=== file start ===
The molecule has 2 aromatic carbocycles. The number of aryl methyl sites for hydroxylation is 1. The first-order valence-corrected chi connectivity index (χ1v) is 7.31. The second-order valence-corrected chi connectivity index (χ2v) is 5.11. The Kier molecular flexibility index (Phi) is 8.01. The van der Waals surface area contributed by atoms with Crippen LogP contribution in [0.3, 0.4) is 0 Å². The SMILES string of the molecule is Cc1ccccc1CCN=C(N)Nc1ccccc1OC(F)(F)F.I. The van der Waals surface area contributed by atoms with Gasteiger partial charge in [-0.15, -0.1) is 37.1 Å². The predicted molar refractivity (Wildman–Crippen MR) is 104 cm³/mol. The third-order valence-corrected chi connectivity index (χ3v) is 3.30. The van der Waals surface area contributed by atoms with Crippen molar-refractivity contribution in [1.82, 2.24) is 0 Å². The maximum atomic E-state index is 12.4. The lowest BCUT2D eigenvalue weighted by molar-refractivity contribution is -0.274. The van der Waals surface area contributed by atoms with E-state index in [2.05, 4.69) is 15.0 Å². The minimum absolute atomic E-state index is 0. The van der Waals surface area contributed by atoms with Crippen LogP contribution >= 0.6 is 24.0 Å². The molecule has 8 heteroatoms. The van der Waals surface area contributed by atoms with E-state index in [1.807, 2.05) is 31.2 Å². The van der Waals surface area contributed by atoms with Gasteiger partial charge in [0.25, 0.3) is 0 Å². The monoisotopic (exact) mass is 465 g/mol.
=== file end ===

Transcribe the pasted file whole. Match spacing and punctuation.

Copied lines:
The molecule has 2 aromatic carbocycles. The number of aryl methyl sites for hydroxylation is 1. The first-order valence-corrected chi connectivity index (χ1v) is 7.31. The second-order valence-corrected chi connectivity index (χ2v) is 5.11. The Kier molecular flexibility index (Phi) is 8.01. The van der Waals surface area contributed by atoms with Crippen LogP contribution in [0.3, 0.4) is 0 Å². The SMILES string of the molecule is Cc1ccccc1CCN=C(N)Nc1ccccc1OC(F)(F)F.I. The van der Waals surface area contributed by atoms with Gasteiger partial charge in [-0.15, -0.1) is 37.1 Å². The predicted molar refractivity (Wildman–Crippen MR) is 104 cm³/mol. The third-order valence-corrected chi connectivity index (χ3v) is 3.30. The van der Waals surface area contributed by atoms with Crippen molar-refractivity contribution in [1.82, 2.24) is 0 Å². The maximum atomic E-state index is 12.4. The lowest BCUT2D eigenvalue weighted by molar-refractivity contribution is -0.274. The van der Waals surface area contributed by atoms with E-state index in [2.05, 4.69) is 15.0 Å². The minimum absolute atomic E-state index is 0. The van der Waals surface area contributed by atoms with Crippen LogP contribution >= 0.6 is 24.0 Å². The molecule has 8 heteroatoms. The van der Waals surface area contributed by atoms with E-state index in [1.807, 2.05) is 31.2 Å². The van der Waals surface area contributed by atoms with Gasteiger partial charge in [0.25, 0.3) is 0 Å². The monoisotopic (exact) mass is 465 g/mol.